McCarthy Fingar's Taxation and Trusts & Estates lawyers have substantial expertise in estate planning work for Non-Resident Aliens ("NRAs). NRAs are individuals who are neither U.S. residents nor U.S. citizens (“NRAs”). Planning for NRAs presents tax issues that do not apply to residents or citizens of the U.S.
A citizen or resident (“U.S. person”) is entitled to a $5 Million lifetime exemption for both Federal gift and estate taxes. This means that a U.S. person can make a gift of $5 Million to any one or more individuals without triggering a gift tax. Similarly, a U.S. person can die with assets of $5 Million without triggering any Federal estate tax. On the other hand, an NRA is not entitled to the lifetime gift tax exemption (although the annual gift tax exclusion of $13,000 per done is available to NRAs); and the estate tax exemption for an NRA is only $60,000.
Another major difference in the transfer tax rules for U.S. persons, as opposed to NRAs, is that a U.S. person is taxed on his or her worldwide assets. It does not matter where the assets are located. An NRA, however, is subject to transfer taxes only on assets "deemed" to be situated in the U.S. at the time of transfer. The rules for determining whether assets are deemed situated in the U.S. are different for gift tax purposes than they are for estate tax purposes. For gift tax purposes, assets situated in the U.S. include real estate and tangible personal property, but not intangible property. Tangible property would include such items as furniture, artwork, automobiles and cash (currency). Intangible property would include such things as stock in a corporation, and interests in partnerships and mutual funds. Accordingly, an NRA may transfer foreign real estate, tangible property located outside the U.S., and stock in foreign or U.S. corporations and partnerships without triggering a U.S. gift tax. For estate tax purposes, however, items that are situated in the U.S. include U.S. real estate, tangible property located in the U.S., and interests in U.S. corporations and partnerships. Accordingly, if an NRA dies while owning an interest in a U.S. corporation or partnership, that interest will be subject to the estate tax, even thought it would not have been subject to gift tax had the NRA gifted the property prior to death. The situs and registration of title of such assets provides important planning opportunities for our clients.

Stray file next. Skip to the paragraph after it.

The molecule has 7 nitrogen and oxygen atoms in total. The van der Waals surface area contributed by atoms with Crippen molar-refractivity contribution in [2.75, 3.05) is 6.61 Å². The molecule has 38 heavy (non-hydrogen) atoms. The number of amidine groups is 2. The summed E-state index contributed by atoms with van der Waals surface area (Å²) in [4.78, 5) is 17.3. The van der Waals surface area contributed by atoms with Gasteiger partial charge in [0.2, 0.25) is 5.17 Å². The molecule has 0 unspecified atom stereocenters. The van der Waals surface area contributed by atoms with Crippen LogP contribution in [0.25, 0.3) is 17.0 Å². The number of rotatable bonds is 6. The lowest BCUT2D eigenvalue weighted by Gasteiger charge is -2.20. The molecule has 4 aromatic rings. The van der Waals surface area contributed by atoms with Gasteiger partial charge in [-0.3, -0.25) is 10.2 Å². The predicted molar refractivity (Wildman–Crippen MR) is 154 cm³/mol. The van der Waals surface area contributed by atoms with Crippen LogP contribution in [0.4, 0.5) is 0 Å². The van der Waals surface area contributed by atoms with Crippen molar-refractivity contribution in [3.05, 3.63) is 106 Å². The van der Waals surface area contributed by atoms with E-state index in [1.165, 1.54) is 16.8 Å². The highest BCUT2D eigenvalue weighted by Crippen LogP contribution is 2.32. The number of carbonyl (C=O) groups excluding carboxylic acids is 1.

McCarthy Fingar's Taxation and Trusts & Estates lawyers often represent NRAs in developing and implementing tax avoidance strategies. While the within page provides a brief synopsis of some of the tax issues, it is a complicated area. Careful planning is essential.